Get an infrared inspection to locate and document dangerous and costly problems.
A heat-sensing camera can quickly and cheaply snap a thermal picture that reveals HEAT LOSS.
If you are concerned about heat loss, then you have come to the right place. Thermal imaging can be used to determine heat loss. Thermal imaging can validate the performance and quality of insulation in homes and commercial buildings. With the ever-increasing costs of heat, the return on investing in an energy audit and subsequent repairs becomes more and more compelling. Many homeowners today request thermographic inspection services as part of the overall home inspection program of their steam pipes, oil systems and forced air systems. Thermography cameras provide engineering professionals, maintenance professionals and scientists the ability to perform accurate non contact temperature measurement in determining heat loss.
The cheapest energy is the energy never used – and that's an incentive to seal up houses to get rid of drafts. But you can't see leaks, and the conventional blower tests that are used to find them can be expensive and annoying. Now there's a revolution in draft detection, and it's called thermal imaging. A heat-sensing camera can quickly and cheaply snap a thermal picture that reveals heat loss.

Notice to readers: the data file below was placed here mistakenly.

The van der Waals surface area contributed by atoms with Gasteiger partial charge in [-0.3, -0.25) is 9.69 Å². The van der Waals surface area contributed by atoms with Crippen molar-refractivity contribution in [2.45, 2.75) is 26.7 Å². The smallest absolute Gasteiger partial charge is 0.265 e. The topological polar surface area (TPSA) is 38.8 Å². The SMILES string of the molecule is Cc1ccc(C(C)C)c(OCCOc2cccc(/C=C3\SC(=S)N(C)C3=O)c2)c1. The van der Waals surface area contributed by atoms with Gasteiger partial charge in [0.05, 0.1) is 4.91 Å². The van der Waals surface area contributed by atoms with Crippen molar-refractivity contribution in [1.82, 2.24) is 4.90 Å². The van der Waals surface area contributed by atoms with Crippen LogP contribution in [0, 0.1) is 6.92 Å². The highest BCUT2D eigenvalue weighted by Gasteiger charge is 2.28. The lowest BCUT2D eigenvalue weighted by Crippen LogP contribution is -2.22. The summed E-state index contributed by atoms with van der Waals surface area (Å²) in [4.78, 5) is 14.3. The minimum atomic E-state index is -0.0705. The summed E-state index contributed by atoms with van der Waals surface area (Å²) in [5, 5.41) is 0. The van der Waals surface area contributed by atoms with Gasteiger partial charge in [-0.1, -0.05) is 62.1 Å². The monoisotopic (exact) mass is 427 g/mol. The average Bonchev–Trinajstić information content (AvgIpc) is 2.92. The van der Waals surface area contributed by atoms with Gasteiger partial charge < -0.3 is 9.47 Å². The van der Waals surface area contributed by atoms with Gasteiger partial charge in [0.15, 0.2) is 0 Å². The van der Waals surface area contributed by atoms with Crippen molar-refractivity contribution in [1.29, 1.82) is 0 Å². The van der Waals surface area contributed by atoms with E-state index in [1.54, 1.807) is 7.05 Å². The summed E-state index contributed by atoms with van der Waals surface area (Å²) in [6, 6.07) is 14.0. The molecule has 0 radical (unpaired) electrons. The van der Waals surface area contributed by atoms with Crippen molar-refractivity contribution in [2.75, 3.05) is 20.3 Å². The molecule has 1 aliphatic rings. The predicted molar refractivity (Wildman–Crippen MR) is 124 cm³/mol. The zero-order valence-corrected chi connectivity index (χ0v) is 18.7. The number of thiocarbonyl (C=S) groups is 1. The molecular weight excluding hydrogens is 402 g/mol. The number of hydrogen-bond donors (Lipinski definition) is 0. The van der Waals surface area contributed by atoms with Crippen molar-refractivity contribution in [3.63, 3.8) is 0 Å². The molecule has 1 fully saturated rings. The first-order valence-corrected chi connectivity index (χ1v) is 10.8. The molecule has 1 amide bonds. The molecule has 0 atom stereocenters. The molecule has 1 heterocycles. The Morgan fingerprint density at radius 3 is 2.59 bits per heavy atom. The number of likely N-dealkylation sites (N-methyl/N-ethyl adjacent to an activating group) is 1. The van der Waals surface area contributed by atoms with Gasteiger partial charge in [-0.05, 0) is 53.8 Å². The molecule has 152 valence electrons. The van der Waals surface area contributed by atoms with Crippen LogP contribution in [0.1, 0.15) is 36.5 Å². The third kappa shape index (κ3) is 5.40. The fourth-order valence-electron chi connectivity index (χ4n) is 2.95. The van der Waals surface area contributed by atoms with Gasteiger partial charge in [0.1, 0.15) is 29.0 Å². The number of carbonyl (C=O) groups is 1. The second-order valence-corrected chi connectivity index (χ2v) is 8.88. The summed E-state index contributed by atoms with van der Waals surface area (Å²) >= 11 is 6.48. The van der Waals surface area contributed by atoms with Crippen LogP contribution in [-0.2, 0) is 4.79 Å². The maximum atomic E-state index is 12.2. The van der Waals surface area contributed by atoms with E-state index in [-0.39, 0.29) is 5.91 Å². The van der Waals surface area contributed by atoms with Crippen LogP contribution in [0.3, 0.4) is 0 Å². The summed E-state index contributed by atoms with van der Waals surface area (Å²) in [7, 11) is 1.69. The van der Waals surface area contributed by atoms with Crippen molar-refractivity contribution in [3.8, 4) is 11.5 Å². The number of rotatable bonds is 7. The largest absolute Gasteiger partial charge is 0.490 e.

Thermal imaging technology shows where your home is losing heat. The image gives levels of heat in different colors, showing the areas where heat loss is costing you money. By analyzing heat loss, you can take steps to save energy and reduce costs. Common areas of heat loss are around windows and doors, attics and garages -- and any un-insultated walls or ceilings. Large windows and glass patio doors lose more heat than small windows and solid doors because untreated glass allows greater heat loss. The U.S. Department of energy explains that thermography -- also known as infrared scanning -- finds defects and air leaks where heat loss occurs. Energy auditors use thermal imaging to create a two-dimensional depiction of the heat atmosphere around the home. The hottest areas show white, and coolest areas show as black, with differences of color in between. The thermographic image allows the auditor to see any defects in existing insulation in addition to areas of the home with air leaks. This technology is the most accurate when there's a significant difference between interior and exterior temperatures. To save energy and cut your heating and cooling costs.